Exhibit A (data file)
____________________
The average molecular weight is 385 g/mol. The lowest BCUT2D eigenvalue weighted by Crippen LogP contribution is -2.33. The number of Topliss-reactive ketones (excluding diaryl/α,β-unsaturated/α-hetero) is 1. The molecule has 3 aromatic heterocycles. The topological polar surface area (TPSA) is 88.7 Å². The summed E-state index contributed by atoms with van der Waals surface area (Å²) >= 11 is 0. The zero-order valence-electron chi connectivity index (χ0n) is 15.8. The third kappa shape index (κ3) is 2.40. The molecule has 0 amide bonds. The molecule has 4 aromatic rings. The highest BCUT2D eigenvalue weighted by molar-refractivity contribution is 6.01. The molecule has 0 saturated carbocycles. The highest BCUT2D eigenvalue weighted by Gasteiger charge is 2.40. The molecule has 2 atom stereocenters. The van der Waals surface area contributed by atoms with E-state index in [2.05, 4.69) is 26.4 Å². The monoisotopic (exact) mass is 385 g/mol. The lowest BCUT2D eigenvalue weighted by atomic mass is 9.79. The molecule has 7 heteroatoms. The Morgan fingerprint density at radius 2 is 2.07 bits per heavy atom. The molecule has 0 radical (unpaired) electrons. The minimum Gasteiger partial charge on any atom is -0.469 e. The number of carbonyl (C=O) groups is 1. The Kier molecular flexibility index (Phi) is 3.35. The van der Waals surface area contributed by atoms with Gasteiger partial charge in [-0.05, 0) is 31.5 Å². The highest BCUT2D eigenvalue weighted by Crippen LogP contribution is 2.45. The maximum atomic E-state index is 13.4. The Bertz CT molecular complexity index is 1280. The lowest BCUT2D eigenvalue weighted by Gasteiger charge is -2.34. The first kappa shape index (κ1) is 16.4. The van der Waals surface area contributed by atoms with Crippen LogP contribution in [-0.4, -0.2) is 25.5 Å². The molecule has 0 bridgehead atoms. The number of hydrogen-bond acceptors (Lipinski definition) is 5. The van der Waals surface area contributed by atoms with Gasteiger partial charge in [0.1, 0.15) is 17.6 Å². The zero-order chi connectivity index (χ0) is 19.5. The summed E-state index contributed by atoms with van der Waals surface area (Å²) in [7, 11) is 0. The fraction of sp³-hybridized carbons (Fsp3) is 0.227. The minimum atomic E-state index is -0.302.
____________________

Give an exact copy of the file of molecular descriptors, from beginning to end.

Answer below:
The average molecular weight is 385 g/mol. The lowest BCUT2D eigenvalue weighted by Crippen LogP contribution is -2.33. The number of Topliss-reactive ketones (excluding diaryl/α,β-unsaturated/α-hetero) is 1. The molecule has 3 aromatic heterocycles. The topological polar surface area (TPSA) is 88.7 Å². The summed E-state index contributed by atoms with van der Waals surface area (Å²) >= 11 is 0. The zero-order valence-electron chi connectivity index (χ0n) is 15.8. The third kappa shape index (κ3) is 2.40. The molecule has 0 amide bonds. The molecule has 4 aromatic rings. The highest BCUT2D eigenvalue weighted by molar-refractivity contribution is 6.01. The molecule has 0 saturated carbocycles. The highest BCUT2D eigenvalue weighted by Gasteiger charge is 2.40. The molecule has 2 atom stereocenters. The van der Waals surface area contributed by atoms with E-state index in [2.05, 4.69) is 26.4 Å². The monoisotopic (exact) mass is 385 g/mol. The lowest BCUT2D eigenvalue weighted by atomic mass is 9.79. The molecule has 7 heteroatoms. The Morgan fingerprint density at radius 2 is 2.07 bits per heavy atom. The molecule has 0 radical (unpaired) electrons. The minimum Gasteiger partial charge on any atom is -0.469 e. The number of carbonyl (C=O) groups is 1. The Kier molecular flexibility index (Phi) is 3.35. The van der Waals surface area contributed by atoms with Gasteiger partial charge in [-0.05, 0) is 31.5 Å². The highest BCUT2D eigenvalue weighted by Crippen LogP contribution is 2.45. The maximum atomic E-state index is 13.4. The Bertz CT molecular complexity index is 1280. The lowest BCUT2D eigenvalue weighted by Gasteiger charge is -2.34. The first kappa shape index (κ1) is 16.4. The van der Waals surface area contributed by atoms with Crippen LogP contribution in [-0.4, -0.2) is 25.5 Å². The molecule has 0 bridgehead atoms. The number of hydrogen-bond acceptors (Lipinski definition) is 5. The van der Waals surface area contributed by atoms with Gasteiger partial charge in [0.1, 0.15) is 17.6 Å². The zero-order chi connectivity index (χ0) is 19.5. The summed E-state index contributed by atoms with van der Waals surface area (Å²) in [7, 11) is 0. The fraction of sp³-hybridized carbons (Fsp3) is 0.227. The minimum atomic E-state index is -0.302.